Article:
Reviewed by: Sheri McMurray
Antonio Banderas … Don Alejandro de la Vega / Zorro
Catherine Zeta-Jones … Elena de la Vega
Rufus Sewell … Armand
Alberto Reyes … Brother Ignacio
Julio Oscar Mechoso … Frey Felipe
Gustavo Sánchez Parra … Guillermo Cortez
Adrian Alonso … Joaquin de la Vega
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Columbia Pictures Corporation
Tornado Productions Inc.
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|Distributor||Columbia Pictures, a division of Sony Pictures|
It’s 1850, California is on the brink of becoming part of the United States. Don Alejandro de la Vega (handsome and charming Antonio Banderas) has more than he can handle with his headstrong wife, Elena de la Vega (always beautiful Catherine Zeta-Jones), pleading with him to spend more time at the villa with his 10 year old son, Joaquin de la Vega (spunky performance by Adrian Alonso), who thinks his Dad is just another one of those workaholic Dons who never spends any quality time at home. Then put on top of that, Don Alejandro is also secretly Zorro, fighting for justice and the lives of his people for the last ten years, and you’ve got a guy who’s under a heck of a lot of stress.
There is the smell of sinister in the air as Jacob McGivnes (a surly Nick Chinlund) in an attempt to keep California from being the 31st State, swoops in with his band of dastardly riders to steal the ballot boxes after the ballots have been sealed and the voting booths closed. But, never fear, Zorro is here!
In a thrilling scene akin to the opening shot in the original “Mask of Zorro” Alejandro (AKA Zorro) on his trusty steed Tornado, valiantly clears out the town square of all bad guys while the cheering crowd rallies him on. The ballot box is recaptured and delivered to it’s rightful place in the hands of the Governor of California, as hundreds of enraptured citizens shout their approval. Zorro has once again saved the day.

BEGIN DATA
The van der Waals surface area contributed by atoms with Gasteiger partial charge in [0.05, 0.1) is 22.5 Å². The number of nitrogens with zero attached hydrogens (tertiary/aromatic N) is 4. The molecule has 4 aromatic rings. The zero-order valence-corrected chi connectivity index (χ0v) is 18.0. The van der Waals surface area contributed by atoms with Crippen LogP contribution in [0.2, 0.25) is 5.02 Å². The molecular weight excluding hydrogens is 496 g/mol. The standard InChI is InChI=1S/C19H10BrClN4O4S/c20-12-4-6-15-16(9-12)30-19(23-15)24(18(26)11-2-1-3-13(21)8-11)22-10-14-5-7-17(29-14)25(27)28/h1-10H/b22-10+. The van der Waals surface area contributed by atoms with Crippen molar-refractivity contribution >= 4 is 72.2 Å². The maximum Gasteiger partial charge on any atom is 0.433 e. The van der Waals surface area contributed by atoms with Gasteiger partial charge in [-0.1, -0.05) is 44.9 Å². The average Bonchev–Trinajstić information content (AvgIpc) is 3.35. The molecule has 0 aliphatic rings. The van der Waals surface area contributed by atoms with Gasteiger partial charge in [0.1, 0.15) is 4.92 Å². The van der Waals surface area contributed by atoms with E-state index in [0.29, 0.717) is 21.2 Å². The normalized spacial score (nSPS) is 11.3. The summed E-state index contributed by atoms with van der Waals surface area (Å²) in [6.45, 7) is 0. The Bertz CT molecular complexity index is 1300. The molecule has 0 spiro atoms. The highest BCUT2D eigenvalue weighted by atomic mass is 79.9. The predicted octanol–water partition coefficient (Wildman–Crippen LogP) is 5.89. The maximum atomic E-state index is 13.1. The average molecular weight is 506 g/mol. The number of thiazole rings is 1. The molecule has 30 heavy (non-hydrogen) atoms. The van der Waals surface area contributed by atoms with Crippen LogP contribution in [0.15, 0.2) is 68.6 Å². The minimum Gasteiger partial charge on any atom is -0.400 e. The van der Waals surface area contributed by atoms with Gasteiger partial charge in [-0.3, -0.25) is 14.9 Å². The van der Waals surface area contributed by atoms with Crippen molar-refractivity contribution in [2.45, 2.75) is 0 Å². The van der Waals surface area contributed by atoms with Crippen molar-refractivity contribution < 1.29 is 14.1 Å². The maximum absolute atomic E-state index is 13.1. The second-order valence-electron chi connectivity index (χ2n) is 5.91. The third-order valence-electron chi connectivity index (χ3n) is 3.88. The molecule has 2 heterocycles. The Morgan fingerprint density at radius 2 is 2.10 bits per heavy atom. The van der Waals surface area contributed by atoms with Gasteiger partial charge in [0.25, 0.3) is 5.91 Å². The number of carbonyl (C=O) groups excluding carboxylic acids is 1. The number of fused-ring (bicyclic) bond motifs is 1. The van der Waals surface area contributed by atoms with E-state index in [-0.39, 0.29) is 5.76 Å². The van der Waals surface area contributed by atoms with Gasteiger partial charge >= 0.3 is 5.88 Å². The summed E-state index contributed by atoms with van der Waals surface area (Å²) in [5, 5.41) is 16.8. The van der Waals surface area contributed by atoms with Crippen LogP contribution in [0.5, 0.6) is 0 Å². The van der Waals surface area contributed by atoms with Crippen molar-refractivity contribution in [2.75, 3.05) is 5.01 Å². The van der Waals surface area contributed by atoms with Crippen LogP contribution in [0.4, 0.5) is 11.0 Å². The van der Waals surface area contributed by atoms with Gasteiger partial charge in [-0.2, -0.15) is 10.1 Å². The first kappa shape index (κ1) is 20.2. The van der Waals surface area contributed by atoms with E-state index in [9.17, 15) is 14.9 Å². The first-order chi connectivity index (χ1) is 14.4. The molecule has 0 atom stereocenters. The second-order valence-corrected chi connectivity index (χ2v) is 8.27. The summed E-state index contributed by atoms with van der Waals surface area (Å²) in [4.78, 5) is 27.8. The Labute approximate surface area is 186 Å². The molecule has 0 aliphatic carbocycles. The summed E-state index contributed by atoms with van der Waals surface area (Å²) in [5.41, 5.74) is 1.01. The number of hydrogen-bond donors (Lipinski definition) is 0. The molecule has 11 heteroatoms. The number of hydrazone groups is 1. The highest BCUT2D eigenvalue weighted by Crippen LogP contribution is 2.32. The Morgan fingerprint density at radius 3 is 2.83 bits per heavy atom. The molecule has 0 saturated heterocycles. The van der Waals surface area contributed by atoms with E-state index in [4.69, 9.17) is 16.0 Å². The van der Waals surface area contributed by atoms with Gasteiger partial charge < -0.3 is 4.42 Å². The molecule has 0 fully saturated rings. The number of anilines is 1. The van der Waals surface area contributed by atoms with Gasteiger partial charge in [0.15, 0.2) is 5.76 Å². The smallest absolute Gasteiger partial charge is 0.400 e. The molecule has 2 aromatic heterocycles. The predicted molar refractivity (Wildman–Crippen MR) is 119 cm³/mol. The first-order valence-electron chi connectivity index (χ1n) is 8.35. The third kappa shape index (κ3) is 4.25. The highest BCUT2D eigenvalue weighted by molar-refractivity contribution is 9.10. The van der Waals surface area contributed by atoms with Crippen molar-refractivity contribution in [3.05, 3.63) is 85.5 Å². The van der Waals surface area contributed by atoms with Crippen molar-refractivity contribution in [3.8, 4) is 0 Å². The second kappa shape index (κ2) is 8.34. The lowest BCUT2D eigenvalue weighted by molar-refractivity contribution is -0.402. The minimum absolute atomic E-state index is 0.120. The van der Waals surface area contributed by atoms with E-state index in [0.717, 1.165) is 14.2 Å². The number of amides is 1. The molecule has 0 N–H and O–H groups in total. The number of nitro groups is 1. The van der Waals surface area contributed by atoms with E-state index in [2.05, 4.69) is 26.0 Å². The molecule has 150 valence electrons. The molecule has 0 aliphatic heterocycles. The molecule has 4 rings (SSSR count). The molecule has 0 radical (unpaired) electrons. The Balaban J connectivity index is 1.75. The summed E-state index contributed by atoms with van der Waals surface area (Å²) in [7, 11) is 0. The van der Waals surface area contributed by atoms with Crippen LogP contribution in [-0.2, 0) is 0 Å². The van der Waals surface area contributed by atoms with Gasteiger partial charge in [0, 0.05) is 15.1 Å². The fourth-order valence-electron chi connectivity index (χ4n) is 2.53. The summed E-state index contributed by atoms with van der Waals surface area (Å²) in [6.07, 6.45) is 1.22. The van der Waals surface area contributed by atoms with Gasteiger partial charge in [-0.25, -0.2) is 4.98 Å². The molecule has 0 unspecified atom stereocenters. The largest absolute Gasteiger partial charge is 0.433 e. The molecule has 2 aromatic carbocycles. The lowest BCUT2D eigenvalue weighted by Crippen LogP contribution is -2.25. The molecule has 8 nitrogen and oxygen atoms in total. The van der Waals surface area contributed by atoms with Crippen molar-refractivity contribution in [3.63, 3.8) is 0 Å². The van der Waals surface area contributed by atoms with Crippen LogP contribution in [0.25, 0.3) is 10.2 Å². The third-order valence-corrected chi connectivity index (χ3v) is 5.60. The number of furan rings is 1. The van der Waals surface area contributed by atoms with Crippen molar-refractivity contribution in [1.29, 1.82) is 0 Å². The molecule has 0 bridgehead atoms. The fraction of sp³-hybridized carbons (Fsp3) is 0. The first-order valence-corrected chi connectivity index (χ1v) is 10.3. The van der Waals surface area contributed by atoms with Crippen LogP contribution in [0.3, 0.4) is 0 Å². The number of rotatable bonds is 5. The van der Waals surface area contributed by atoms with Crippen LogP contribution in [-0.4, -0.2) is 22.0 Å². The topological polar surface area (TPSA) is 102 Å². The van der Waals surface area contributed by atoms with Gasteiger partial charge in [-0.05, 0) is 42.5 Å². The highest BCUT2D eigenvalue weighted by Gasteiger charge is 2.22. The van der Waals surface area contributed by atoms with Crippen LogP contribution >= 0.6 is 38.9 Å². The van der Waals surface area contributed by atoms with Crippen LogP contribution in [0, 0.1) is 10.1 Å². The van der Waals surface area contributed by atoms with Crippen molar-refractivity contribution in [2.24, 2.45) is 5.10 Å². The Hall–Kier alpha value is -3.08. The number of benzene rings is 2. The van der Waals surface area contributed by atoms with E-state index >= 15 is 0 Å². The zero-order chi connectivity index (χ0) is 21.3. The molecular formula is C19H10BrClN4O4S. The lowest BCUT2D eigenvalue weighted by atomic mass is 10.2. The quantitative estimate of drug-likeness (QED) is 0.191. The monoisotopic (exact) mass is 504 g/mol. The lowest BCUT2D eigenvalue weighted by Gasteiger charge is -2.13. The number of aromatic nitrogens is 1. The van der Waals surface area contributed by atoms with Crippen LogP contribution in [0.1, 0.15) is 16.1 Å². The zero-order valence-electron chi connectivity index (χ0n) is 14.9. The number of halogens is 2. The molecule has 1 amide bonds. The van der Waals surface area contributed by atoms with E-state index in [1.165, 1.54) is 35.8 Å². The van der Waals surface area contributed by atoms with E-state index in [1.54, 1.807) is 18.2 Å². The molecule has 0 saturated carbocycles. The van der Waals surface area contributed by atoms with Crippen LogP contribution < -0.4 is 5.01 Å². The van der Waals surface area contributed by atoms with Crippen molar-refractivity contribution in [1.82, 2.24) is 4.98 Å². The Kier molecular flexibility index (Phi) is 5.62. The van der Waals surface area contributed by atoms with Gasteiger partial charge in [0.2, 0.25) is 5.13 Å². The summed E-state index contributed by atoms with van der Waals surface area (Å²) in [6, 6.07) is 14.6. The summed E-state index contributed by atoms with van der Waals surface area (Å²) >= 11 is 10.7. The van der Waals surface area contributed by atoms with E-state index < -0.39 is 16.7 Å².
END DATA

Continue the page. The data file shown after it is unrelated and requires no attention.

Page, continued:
Now what champion for the people in his right mind would want to leave all this behind? Well, if Mrs. Zorro has her way, that’s exactly what will happen. Elena loves her swashbuckling husband passionately, but in a last desperate attempt to get him to hang up his mask and stay home to be the father he needs to be to their son, she demands he ignore the five bells signal the next time it beckons his aid for the people. She announces he needn’t return home again if he answers the call this time. His heart torn between his duty and compassion for his people, and the deep love for his family, Alejandro finds he must answer the call when the bells chime. Sadly, Elena is not there upon his return.
Meanwhile, back at the lair, we’ve got the dastardly Count Armand (an elegant, yet foreboding Rufus Sewell), cooking up a plot to make not just California under his diabolical control, but all of the United States—using a secret explosive more powerful than any human in those days could imagine.